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Heine–Cantor theorem state that if $M$ is compact then the continuous function $f:M\to N$ is uniformly continuous.

Is there a continuous function $f:A\to\Bbb R^n$ such that $f$ is uniformly continuous on $B\subset A$ implies $B$ is compact, i.e. $f$ is uniformly continuous only on compact space?

I thought about using some function $f:\Bbb R\to \Bbb R$, like $x\mapsto x^2$ but I don't know how to approach to this if $B$ is between 2 finites numbers (like $B=(0,1]$)

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  • $\begingroup$ Since $\mathbb R$ and $(0,1]$ are not compact, any function works and is vacuously true. You should look at examples like $[0,1]$. $\endgroup$ – Stella Biderman Dec 22 '17 at 13:50
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    $\begingroup$ Such a function won't exists… if $f$ is uniformly continuous on $B \subset A$ then it is also on each open (and hence non compact) set $C \subset B$. $\endgroup$ – Gono Dec 22 '17 at 13:51
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This is only possible, if all subsets of $A$ are compact, but then the statement is trivial. (Such sets $A$ do exists, take for example a finite set $A$.)

Let $A \subset \mathbb R^m$, $f: A \to \mathbb R^n$ continuous and $B \subset A$ not compact. For some $R \gt 0$ the set $$B' := B_R(0) \cap B$$ is not empty. $B'$ is not compact (else $B$ would be compact).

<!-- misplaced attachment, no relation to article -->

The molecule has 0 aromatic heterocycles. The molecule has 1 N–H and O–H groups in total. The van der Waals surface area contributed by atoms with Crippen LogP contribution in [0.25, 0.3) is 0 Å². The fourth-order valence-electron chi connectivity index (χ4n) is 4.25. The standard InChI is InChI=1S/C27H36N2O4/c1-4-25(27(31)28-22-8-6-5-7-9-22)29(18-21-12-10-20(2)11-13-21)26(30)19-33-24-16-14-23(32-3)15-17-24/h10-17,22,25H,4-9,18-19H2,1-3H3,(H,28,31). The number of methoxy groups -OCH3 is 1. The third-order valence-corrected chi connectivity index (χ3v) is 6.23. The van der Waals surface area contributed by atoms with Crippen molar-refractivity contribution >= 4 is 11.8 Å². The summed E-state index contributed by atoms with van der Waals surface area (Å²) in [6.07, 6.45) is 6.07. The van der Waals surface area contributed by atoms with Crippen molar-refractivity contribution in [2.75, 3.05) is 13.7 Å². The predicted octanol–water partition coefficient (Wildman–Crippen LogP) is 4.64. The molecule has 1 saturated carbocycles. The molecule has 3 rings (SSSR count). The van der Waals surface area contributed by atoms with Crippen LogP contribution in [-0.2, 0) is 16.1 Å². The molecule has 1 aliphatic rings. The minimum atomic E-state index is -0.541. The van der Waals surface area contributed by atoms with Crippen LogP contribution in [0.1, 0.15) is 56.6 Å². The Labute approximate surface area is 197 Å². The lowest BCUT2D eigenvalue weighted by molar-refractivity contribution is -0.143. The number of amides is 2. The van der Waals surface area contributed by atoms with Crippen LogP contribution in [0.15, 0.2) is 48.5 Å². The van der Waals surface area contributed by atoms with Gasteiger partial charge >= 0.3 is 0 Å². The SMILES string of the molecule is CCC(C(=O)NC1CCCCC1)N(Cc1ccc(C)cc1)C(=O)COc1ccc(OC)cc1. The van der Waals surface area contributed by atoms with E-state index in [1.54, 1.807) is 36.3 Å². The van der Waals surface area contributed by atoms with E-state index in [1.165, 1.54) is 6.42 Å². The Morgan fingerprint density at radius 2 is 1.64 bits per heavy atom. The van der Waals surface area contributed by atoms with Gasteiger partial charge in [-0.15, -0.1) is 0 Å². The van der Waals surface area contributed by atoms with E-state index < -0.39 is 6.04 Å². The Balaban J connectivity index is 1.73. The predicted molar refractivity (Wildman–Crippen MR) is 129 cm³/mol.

However, $\overline{ B'}$ is compact, hence for all $\varepsilon \gt 0$ there exists $\delta \gt 0$ such that $\|f(x) - f(y)\| \lt \varepsilon $ for $\|x - y\| \lt \delta$ and $x, y \in \overline{B'}$. This is obviously also true for $x, y \in B'$, as $B' \subset \overline{B'}$.

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  • $\begingroup$ I understand the general idea behind this, but What does $B_r(0)$ mean? $\endgroup$ – ℋolo Dec 22 '17 at 14:03
  • $\begingroup$ $B_R(0) := \{x \in \mathbb R^m: \|x-0\| \le R\}$. $\endgroup$ – Keba Dec 22 '17 at 14:05
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If $f :\mathbb R \to \mathbb R$ is uniformly continuous on compact sets, you can say that $f$ is uniformly continuous on $[0, 1]$, which means that for all $\epsilon > 0$ there exists $\eta >0$ such that for all $x, y \in [0,1]$ such that $|x-y| \leq \eta$, $|f(x)-f(y)| \leq \epsilon$.

Which means that $f$ is uniformly continuous on $(0,1)$ which is open and therefore not compact.

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